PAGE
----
High speed rail in California has been advancing in fits and starts for a number of years, despite a plethora of court challenges from groups in areas that would be impacted by track construction. On Wednesday, however, high speed rail supporters got a significant boost when the state Supreme Court refused to hear a case brought by groups that oppose first-stage funding for the San Francisco-to-Los Angeles line.
It’s no secret that US infrastructure is crumbling, and passenger rail throughout the country is laughably inefficient. Yet, it’s also true that making improvements like high speed rail, or even just more modern local subways is a tall order. Local constituencies have often fought any improvements citing a range of concerns from funding questions to the environment to simple NIMBYism. All of these concerns have been brought up at varying points in California’s saga with high speed rail.
California is a large state with several major urban centers that would benefit from being connected more efficiently. High speed rail emerged a few years ago as one of the ways to accomplish this as high speed rail is already utilized in many other countries. Still, any real effort to get the buildout underway has seen immediate court challenges. Wednesday’s case sought to stop the first leg of the project because only an $8.6 billion bond issue has been approved for the project, which is projected to cost $68 billion by completion. An environmental impact study is also missing.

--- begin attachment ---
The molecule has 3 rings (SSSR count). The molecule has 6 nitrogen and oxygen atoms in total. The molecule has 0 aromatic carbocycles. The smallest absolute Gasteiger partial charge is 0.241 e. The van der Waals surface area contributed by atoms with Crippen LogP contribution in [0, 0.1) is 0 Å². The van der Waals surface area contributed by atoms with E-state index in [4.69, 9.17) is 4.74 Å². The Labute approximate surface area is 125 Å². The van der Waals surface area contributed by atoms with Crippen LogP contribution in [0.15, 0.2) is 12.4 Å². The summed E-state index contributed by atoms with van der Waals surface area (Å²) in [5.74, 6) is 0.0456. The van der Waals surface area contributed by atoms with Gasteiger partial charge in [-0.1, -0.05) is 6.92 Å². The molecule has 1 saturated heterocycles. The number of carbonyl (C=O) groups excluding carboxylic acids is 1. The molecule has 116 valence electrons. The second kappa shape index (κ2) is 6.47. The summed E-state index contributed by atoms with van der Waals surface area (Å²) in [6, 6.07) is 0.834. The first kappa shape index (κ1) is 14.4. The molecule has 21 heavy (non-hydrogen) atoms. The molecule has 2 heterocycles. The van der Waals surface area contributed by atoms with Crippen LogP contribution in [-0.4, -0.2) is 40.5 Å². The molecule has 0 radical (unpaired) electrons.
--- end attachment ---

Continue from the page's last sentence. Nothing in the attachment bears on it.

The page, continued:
A Sacramento County judge first stopped the project on those grounds, but the state’s Third District Court of Appeal reversed that ruling July 31, kicking it up to the state Supreme Court. Opponents include two counties, Union Pacific Railroad and landowners who say the funding isn’t transparent. The Supreme Court declined to review the case without comment on Wednesday, which will allow the project to move forward, until presumably, the next court challenge and/or the next funding battle.
“This decision reaffirms that the authority can continue building a modern high-speed rail system that connects the state, creates jobs and complies with the law,” Dan Richard, chairman of the California High-Speed Rail Authority board, said in a statement. “We will continue to move forward aggressively to deliver the nation’s first high-speed rail system.”
What happens with California’s high speed rail project could serve as a model for other states – either in its failure or success. If the rail line is completed, travelers could move between Los Angeles and San Francisco in three hours, at speeds of approximately 200 miles per hour. Whether that trip is affordable to average travelers is an open question, as is whether constituencies in the US are willing to undertake the kinds of infrastructure projects we need to modernize the country.